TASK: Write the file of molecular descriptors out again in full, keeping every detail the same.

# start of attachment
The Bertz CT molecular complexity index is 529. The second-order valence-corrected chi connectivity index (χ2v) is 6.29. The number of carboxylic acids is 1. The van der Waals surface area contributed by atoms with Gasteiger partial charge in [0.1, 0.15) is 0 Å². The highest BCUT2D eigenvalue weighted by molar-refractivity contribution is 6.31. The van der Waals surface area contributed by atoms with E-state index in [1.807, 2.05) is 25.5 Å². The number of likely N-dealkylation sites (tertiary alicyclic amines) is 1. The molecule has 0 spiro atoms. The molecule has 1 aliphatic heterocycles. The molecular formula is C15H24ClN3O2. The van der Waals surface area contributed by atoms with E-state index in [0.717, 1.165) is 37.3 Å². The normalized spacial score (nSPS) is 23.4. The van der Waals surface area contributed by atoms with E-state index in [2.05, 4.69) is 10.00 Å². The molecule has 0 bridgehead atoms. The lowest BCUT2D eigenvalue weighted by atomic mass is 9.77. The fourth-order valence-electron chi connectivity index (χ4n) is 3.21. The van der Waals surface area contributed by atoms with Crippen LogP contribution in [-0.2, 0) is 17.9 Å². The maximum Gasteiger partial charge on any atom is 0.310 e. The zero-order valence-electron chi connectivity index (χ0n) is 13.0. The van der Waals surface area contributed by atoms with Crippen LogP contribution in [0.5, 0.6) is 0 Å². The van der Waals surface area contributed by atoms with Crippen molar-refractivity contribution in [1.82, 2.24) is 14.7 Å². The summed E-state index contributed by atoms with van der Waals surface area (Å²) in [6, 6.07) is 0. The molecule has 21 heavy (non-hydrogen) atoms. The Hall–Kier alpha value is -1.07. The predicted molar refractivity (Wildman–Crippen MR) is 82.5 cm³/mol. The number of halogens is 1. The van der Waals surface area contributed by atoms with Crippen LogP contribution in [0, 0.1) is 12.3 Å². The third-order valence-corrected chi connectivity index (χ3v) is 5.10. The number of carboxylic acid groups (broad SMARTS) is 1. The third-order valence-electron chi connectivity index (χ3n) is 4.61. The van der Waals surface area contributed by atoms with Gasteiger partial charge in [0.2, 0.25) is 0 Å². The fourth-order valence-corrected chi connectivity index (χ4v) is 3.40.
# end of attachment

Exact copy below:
The Bertz CT molecular complexity index is 529. The second-order valence-corrected chi connectivity index (χ2v) is 6.29. The number of carboxylic acids is 1. The van der Waals surface area contributed by atoms with Gasteiger partial charge in [0.1, 0.15) is 0 Å². The highest BCUT2D eigenvalue weighted by molar-refractivity contribution is 6.31. The van der Waals surface area contributed by atoms with E-state index in [1.807, 2.05) is 25.5 Å². The number of likely N-dealkylation sites (tertiary alicyclic amines) is 1. The molecule has 0 spiro atoms. The molecule has 1 aliphatic heterocycles. The molecular formula is C15H24ClN3O2. The van der Waals surface area contributed by atoms with E-state index in [0.717, 1.165) is 37.3 Å². The normalized spacial score (nSPS) is 23.4. The van der Waals surface area contributed by atoms with E-state index in [2.05, 4.69) is 10.00 Å². The molecule has 0 bridgehead atoms. The lowest BCUT2D eigenvalue weighted by atomic mass is 9.77. The fourth-order valence-electron chi connectivity index (χ4n) is 3.21. The van der Waals surface area contributed by atoms with Crippen LogP contribution in [-0.2, 0) is 17.9 Å². The maximum Gasteiger partial charge on any atom is 0.310 e. The zero-order valence-electron chi connectivity index (χ0n) is 13.0. The van der Waals surface area contributed by atoms with Crippen LogP contribution in [0.5, 0.6) is 0 Å². The van der Waals surface area contributed by atoms with Crippen molar-refractivity contribution in [1.82, 2.24) is 14.7 Å². The summed E-state index contributed by atoms with van der Waals surface area (Å²) in [6, 6.07) is 0. The molecule has 21 heavy (non-hydrogen) atoms. The Hall–Kier alpha value is -1.07. The predicted molar refractivity (Wildman–Crippen MR) is 82.5 cm³/mol. The number of halogens is 1. The van der Waals surface area contributed by atoms with Crippen LogP contribution in [0, 0.1) is 12.3 Å². The third-order valence-corrected chi connectivity index (χ3v) is 5.10. The number of carboxylic acid groups (broad SMARTS) is 1. The third-order valence-electron chi connectivity index (χ3n) is 4.61. The van der Waals surface area contributed by atoms with Gasteiger partial charge in [0.2, 0.25) is 0 Å². The fourth-order valence-corrected chi connectivity index (χ4v) is 3.40.